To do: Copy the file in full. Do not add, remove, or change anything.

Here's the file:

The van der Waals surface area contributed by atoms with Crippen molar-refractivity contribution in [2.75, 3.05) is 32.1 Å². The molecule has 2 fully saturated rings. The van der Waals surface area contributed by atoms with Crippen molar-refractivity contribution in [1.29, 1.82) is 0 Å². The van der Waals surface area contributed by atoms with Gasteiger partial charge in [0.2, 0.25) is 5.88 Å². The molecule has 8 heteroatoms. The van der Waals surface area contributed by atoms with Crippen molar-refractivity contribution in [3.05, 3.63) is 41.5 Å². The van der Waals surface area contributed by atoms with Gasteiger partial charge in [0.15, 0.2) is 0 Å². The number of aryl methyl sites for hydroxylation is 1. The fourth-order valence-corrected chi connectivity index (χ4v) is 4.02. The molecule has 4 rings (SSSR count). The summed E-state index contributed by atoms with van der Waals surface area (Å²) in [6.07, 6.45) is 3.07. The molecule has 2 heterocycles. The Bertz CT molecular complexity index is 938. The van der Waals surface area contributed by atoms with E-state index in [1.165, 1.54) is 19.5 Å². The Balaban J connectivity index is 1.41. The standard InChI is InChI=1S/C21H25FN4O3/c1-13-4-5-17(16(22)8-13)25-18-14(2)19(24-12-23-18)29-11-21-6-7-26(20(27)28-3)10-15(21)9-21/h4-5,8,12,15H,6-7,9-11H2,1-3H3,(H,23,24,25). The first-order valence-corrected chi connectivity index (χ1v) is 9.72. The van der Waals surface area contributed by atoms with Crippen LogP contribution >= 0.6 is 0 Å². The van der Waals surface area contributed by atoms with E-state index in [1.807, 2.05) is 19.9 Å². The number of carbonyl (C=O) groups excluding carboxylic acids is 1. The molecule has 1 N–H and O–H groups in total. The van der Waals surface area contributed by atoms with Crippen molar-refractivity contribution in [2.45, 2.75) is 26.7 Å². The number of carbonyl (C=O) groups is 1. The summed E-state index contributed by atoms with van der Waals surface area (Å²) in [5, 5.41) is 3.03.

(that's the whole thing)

The van der Waals surface area contributed by atoms with Crippen molar-refractivity contribution in [2.75, 3.05) is 32.1 Å². The molecule has 2 fully saturated rings. The van der Waals surface area contributed by atoms with Crippen molar-refractivity contribution in [1.29, 1.82) is 0 Å². The van der Waals surface area contributed by atoms with Gasteiger partial charge in [0.2, 0.25) is 5.88 Å². The molecule has 8 heteroatoms. The van der Waals surface area contributed by atoms with Crippen molar-refractivity contribution in [3.05, 3.63) is 41.5 Å². The van der Waals surface area contributed by atoms with Gasteiger partial charge in [0.15, 0.2) is 0 Å². The number of aryl methyl sites for hydroxylation is 1. The fourth-order valence-corrected chi connectivity index (χ4v) is 4.02. The molecule has 4 rings (SSSR count). The summed E-state index contributed by atoms with van der Waals surface area (Å²) in [6.07, 6.45) is 3.07. The molecule has 2 heterocycles. The Bertz CT molecular complexity index is 938. The van der Waals surface area contributed by atoms with E-state index in [1.165, 1.54) is 19.5 Å². The Balaban J connectivity index is 1.41. The standard InChI is InChI=1S/C21H25FN4O3/c1-13-4-5-17(16(22)8-13)25-18-14(2)19(24-12-23-18)29-11-21-6-7-26(20(27)28-3)10-15(21)9-21/h4-5,8,12,15H,6-7,9-11H2,1-3H3,(H,23,24,25). The first-order valence-corrected chi connectivity index (χ1v) is 9.72. The van der Waals surface area contributed by atoms with Crippen LogP contribution >= 0.6 is 0 Å². The van der Waals surface area contributed by atoms with E-state index in [1.807, 2.05) is 19.9 Å². The number of carbonyl (C=O) groups excluding carboxylic acids is 1. The molecule has 1 N–H and O–H groups in total. The van der Waals surface area contributed by atoms with Crippen molar-refractivity contribution in [2.45, 2.75) is 26.7 Å². The number of carbonyl (C=O) groups is 1. The summed E-state index contributed by atoms with van der Waals surface area (Å²) in [5, 5.41) is 3.03.